The omens are good that the long gestating John Carter of Mars movie is now a certainty, with further casting announcements having been made. English actors Samantha Morton, Dominic West and Polly Walker have all joined Disney's adaptation of the Edgar Rice Burroughs book series. Morton plays Sola, a Martian who befriends Carter; West plays Sab Than, prince of the Zodangans and Walker takes on the role of the merciless Sarkoja. Taylor Kitsch (best known by genre fans as Gambit in the recent Wolverine movie) has already signed on as Carter. Andrew Stanton, a long time Pixar alumni (his credits include the marvellous Wall-E) is directing for a 2012 release date.
I often find it amusing to see how often The War of the Worlds radio broadcast of 1938 is used as the go to metaphor in doom and gloom stories. I would not normally mention a specific example, but I am strongly impelled to in this case as it gives me an opportunity to deviate off message and register my disgust at the negative attacks on the NHS presently clogging the American press.
I’m a British resident with a mother in her 80s and I also have a young daughter, so I can talk from experience of both ends of the spectrum. I’m particularly incensed that according to certain American commentators and politicians, my mother should be dead under the NHS. Well, here’s the truth. She would be dead, if NOT for the NHS. During a recent serious illness, at no point did anyone suggest she should be discarded, tossed aside, left to die! She was treated without question of cost – in fact, when we suggested that private care might be best to speed things up (because yes, the NHS can be slow) her consultant, (who would have pocketed the fee) urged us to stick with the NHS as he would have better access to the full suite of medical resources. My daughter also has had exemplary treatment. What American commentators seem to forget in their pathological hatred of anything that smacks of socialism, is that here in the UK, you can get private care quite easily, so we’ve got the best of both worlds. I’ve seen television programs showing thousands of impoverished Americans turning up at charity health fairs, some having travelled hundreds of miles in a desperate quest for free treatment. So how dare the right wing disparage our NHS when America clearly can’t look after its own people with anything approaching care and dignity. Rant over. Normal service will now be resumed.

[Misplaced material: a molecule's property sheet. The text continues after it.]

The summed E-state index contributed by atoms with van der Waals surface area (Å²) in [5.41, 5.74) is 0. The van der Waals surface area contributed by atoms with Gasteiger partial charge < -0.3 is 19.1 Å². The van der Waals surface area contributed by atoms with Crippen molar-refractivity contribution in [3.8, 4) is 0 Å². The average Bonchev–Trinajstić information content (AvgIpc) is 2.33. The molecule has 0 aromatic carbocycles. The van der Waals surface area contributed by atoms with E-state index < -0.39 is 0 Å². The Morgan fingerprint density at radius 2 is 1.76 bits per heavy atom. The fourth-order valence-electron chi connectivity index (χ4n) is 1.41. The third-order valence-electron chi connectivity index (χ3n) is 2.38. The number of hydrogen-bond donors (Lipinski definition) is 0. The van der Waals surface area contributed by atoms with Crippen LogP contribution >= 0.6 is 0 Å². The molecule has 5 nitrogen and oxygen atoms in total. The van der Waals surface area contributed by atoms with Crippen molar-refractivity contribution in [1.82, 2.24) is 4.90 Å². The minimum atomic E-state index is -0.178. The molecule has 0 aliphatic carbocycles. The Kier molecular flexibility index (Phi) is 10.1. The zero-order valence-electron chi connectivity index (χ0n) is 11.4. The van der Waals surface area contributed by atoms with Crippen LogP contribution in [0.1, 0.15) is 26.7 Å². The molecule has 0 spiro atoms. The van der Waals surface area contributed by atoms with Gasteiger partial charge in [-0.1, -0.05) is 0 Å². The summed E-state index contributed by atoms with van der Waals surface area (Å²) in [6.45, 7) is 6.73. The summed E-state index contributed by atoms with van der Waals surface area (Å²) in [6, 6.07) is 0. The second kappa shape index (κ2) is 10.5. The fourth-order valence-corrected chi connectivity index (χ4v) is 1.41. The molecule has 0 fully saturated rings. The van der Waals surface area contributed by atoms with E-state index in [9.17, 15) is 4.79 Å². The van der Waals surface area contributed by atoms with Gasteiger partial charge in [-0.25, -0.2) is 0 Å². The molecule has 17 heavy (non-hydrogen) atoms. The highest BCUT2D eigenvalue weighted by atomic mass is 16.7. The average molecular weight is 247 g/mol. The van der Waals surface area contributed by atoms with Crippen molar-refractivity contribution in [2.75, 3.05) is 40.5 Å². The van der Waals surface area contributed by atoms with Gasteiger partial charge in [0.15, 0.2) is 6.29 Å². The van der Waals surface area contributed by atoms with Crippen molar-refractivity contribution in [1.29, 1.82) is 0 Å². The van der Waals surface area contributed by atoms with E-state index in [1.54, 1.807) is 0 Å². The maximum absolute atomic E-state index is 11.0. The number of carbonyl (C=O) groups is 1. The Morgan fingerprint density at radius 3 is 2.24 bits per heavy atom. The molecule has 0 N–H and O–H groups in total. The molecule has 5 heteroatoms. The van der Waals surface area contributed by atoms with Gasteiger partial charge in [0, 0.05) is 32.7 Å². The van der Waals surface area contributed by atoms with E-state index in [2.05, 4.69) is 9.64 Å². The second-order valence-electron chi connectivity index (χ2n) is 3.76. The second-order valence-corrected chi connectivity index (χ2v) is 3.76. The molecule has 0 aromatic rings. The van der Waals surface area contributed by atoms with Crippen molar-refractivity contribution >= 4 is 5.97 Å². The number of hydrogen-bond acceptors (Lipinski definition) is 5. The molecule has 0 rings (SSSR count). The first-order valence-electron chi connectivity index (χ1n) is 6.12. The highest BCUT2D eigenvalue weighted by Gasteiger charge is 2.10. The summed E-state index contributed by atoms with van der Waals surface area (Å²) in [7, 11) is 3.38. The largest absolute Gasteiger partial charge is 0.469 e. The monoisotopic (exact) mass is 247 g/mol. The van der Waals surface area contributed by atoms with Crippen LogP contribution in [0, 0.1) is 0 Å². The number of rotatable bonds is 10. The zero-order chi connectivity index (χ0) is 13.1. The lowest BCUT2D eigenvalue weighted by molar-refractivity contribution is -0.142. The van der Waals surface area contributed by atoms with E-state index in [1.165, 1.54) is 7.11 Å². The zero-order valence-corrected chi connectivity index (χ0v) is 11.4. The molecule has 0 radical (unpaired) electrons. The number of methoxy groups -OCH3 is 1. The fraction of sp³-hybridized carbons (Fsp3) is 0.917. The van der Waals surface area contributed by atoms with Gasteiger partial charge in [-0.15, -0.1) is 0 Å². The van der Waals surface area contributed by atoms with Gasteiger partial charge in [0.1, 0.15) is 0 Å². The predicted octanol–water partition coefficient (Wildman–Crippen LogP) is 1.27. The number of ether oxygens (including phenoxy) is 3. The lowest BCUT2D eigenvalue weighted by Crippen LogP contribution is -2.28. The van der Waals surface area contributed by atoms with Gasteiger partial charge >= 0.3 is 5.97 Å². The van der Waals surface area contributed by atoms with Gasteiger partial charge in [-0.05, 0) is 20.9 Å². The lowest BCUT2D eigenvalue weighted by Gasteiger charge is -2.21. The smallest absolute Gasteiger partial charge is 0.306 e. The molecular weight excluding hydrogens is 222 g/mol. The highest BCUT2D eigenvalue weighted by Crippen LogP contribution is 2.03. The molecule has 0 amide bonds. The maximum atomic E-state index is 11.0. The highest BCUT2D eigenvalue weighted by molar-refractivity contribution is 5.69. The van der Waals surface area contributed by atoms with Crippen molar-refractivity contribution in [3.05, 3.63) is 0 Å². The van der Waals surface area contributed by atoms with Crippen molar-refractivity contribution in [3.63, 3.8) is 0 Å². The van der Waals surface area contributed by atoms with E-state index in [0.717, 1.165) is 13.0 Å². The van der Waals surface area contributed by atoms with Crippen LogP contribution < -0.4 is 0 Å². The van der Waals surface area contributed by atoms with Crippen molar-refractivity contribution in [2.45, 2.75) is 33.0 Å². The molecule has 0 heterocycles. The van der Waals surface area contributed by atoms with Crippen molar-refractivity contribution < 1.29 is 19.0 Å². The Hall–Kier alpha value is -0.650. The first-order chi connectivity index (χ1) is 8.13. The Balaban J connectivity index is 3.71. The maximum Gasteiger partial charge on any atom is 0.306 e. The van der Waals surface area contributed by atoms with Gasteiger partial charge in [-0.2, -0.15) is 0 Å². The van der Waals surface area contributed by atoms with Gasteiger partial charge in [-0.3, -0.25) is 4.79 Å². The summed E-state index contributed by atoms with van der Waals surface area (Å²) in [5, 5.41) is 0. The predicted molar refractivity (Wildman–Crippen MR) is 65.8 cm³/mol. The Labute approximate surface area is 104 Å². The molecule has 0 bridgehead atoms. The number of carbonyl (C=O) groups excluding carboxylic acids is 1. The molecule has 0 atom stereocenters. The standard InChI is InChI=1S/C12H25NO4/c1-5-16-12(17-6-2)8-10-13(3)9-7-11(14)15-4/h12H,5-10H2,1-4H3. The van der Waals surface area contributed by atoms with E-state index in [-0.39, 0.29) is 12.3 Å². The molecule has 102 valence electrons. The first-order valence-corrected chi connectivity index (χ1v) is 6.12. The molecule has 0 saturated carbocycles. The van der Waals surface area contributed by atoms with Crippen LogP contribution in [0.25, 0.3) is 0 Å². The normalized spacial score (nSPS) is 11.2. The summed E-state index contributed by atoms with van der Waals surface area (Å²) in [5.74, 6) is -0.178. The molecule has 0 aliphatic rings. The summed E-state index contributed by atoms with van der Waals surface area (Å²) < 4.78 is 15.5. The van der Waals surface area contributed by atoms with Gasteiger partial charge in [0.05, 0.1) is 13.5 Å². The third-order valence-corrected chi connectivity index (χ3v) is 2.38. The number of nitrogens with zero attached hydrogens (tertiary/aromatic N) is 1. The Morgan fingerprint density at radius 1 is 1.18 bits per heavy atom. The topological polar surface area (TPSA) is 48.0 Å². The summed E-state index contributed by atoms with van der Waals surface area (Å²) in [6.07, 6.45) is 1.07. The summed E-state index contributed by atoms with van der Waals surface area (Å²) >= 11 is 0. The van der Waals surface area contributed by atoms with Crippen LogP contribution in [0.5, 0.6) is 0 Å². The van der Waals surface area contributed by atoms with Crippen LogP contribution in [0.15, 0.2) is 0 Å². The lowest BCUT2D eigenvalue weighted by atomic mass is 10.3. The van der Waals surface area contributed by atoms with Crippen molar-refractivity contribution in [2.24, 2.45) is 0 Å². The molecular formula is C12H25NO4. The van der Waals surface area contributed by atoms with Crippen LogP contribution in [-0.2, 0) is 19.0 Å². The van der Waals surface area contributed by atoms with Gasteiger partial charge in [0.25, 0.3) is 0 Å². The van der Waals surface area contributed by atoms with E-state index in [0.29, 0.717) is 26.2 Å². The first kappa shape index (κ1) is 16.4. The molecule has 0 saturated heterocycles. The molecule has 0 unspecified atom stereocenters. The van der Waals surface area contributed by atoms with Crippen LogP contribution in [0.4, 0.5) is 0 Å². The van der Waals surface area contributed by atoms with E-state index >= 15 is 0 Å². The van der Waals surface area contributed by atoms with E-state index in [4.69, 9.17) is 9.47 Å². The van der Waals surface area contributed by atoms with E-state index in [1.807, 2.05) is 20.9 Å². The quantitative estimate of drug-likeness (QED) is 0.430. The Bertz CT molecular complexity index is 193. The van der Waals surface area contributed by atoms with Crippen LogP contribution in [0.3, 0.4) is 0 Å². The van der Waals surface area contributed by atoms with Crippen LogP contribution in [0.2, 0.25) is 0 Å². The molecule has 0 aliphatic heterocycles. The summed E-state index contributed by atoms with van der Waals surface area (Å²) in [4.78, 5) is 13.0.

The High Resolution Imaging Science Experiment (HiRISE) camera on board the Mars Reconnaissance Orbiter has snapped an image of the Opportunity rover. Taken on its 1783rd sol (Mars day) on the Red Planet, the image clearly shows the tracks of the rover, which had driven some 130 meters on the previous day. Astounding images like this are routinely used by the Opportunity operations team to plan out the path taken by the rover, which is presently making for the Endeavour crater.
Opportunity Imaged by HiRISE (ESP_011765_1780) Credit: NASA/JPL/University of Arizona
Packed into a 15-inch shroud payload, a newly developed inflatable heat shield was recently put through its paces by NASA engineers. Launched to a height of 124 miles, the shield automatically inflated itself into a 10-foot diameter mushroom shape of silicone-coated fabric. Given the success of the mission, which splashed down in the Atlantic Ocean, NASA is hopeful that the shield will be useful not only for re-entries into the earths atmosphere, but also as a shield for future Mars missions, where space and weight are at a premium. More info at popsci.com
There's a community of ardent armchair researchers to be found on the Internet determined to prove that intelligent life once existed on Mars. To this end, they're scouring images returned from Mars looking for a smoking gun. One of the most perplexing images that has turned up in this search appears to show a monolith like object on the Martian surface, in fact not a little like the famous monolith in 2001 A Space Odyssey. But of course at the other end of the spectrum, scientists working in the field of Mars exploration are less than thrilled to be told they are covering up the existence of life on Mars, though I've yet to see it explained why they would send probe after probe to Mars with all the attendant risk that they'll be rumbled. And so to the Monolith, snapped by the Mars Reconnaissance Orbiter. Scientists at the University of Arizona are equally determined to put the monolith down to natural causes. Most likely says Alfred McEwen, "it's more likely that this boulder has been created by breaking away from the bedrock to create a rectangular-shaped feature." That sounds pretty reasonable to me, but while my strong inclination is to err on the side of caution, that's not to say that one-day, some amateur observer might spot something missed by the experts. But for now, the scientists at NASA really are stuck between a rock and a hard place.